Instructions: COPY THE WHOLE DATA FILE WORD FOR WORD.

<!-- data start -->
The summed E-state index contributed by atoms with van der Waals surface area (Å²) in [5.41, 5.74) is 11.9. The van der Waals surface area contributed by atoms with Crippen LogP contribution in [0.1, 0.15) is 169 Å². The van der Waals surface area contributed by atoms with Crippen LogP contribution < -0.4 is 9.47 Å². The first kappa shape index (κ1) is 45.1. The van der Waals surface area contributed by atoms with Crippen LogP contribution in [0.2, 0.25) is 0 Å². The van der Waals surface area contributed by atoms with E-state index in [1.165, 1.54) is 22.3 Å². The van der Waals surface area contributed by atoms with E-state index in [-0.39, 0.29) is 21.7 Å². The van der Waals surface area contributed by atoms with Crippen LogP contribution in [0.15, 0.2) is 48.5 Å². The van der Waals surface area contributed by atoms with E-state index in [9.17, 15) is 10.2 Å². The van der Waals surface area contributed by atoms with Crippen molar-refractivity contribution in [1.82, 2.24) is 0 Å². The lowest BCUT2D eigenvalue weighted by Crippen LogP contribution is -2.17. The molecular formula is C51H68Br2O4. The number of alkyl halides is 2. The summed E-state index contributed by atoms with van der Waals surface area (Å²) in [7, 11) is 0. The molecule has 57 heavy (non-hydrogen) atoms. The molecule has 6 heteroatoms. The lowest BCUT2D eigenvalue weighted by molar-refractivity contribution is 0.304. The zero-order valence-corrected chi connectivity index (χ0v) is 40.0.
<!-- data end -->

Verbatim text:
The summed E-state index contributed by atoms with van der Waals surface area (Å²) in [5.41, 5.74) is 11.9. The van der Waals surface area contributed by atoms with Crippen LogP contribution in [0.1, 0.15) is 169 Å². The van der Waals surface area contributed by atoms with Crippen LogP contribution < -0.4 is 9.47 Å². The first kappa shape index (κ1) is 45.1. The van der Waals surface area contributed by atoms with Crippen LogP contribution in [0.2, 0.25) is 0 Å². The van der Waals surface area contributed by atoms with E-state index in [1.165, 1.54) is 22.3 Å². The van der Waals surface area contributed by atoms with E-state index in [-0.39, 0.29) is 21.7 Å². The van der Waals surface area contributed by atoms with Crippen LogP contribution in [0.15, 0.2) is 48.5 Å². The van der Waals surface area contributed by atoms with E-state index in [9.17, 15) is 10.2 Å². The van der Waals surface area contributed by atoms with Crippen molar-refractivity contribution in [1.82, 2.24) is 0 Å². The lowest BCUT2D eigenvalue weighted by Crippen LogP contribution is -2.17. The molecular formula is C51H68Br2O4. The number of alkyl halides is 2. The summed E-state index contributed by atoms with van der Waals surface area (Å²) in [7, 11) is 0. The molecule has 57 heavy (non-hydrogen) atoms. The molecule has 6 heteroatoms. The lowest BCUT2D eigenvalue weighted by molar-refractivity contribution is 0.304. The zero-order valence-corrected chi connectivity index (χ0v) is 40.0.